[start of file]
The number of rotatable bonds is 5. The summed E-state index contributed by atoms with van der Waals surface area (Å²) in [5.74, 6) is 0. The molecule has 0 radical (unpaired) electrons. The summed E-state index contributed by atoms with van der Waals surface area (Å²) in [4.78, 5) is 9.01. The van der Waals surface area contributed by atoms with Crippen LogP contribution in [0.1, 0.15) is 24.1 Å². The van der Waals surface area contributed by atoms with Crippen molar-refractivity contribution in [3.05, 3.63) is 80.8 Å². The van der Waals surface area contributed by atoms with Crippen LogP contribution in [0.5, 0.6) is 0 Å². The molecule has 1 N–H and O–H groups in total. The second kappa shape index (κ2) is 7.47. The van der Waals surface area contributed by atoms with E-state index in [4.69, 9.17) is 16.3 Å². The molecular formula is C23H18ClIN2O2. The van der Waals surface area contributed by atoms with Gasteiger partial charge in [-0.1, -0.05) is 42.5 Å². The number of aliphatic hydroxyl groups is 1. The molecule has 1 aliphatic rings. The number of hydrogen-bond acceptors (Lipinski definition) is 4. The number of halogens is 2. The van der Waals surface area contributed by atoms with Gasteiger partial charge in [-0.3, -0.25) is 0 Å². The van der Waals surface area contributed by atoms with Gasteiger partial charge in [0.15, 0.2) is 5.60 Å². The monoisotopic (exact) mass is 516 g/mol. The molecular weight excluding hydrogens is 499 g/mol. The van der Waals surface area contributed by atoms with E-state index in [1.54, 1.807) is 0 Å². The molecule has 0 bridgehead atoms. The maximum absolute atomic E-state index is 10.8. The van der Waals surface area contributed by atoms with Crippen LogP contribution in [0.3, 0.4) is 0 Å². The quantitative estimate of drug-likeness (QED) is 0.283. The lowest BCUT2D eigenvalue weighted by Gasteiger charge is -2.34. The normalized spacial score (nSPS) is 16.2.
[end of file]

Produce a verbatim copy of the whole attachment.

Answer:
The number of rotatable bonds is 5. The summed E-state index contributed by atoms with van der Waals surface area (Å²) in [5.74, 6) is 0. The molecule has 0 radical (unpaired) electrons. The summed E-state index contributed by atoms with van der Waals surface area (Å²) in [4.78, 5) is 9.01. The van der Waals surface area contributed by atoms with Crippen LogP contribution in [0.1, 0.15) is 24.1 Å². The van der Waals surface area contributed by atoms with Crippen molar-refractivity contribution in [3.05, 3.63) is 80.8 Å². The van der Waals surface area contributed by atoms with Crippen LogP contribution in [0.5, 0.6) is 0 Å². The molecule has 1 N–H and O–H groups in total. The second kappa shape index (κ2) is 7.47. The van der Waals surface area contributed by atoms with E-state index in [4.69, 9.17) is 16.3 Å². The molecular formula is C23H18ClIN2O2. The van der Waals surface area contributed by atoms with Gasteiger partial charge in [-0.1, -0.05) is 42.5 Å². The number of aliphatic hydroxyl groups is 1. The molecule has 1 aliphatic rings. The number of hydrogen-bond acceptors (Lipinski definition) is 4. The number of halogens is 2. The van der Waals surface area contributed by atoms with Gasteiger partial charge in [-0.3, -0.25) is 0 Å². The van der Waals surface area contributed by atoms with Gasteiger partial charge in [0.15, 0.2) is 5.60 Å². The monoisotopic (exact) mass is 516 g/mol. The molecular weight excluding hydrogens is 499 g/mol. The van der Waals surface area contributed by atoms with E-state index in [1.54, 1.807) is 0 Å². The molecule has 0 bridgehead atoms. The maximum absolute atomic E-state index is 10.8. The van der Waals surface area contributed by atoms with Crippen LogP contribution in [0.3, 0.4) is 0 Å². The quantitative estimate of drug-likeness (QED) is 0.283. The lowest BCUT2D eigenvalue weighted by Gasteiger charge is -2.34. The normalized spacial score (nSPS) is 16.2.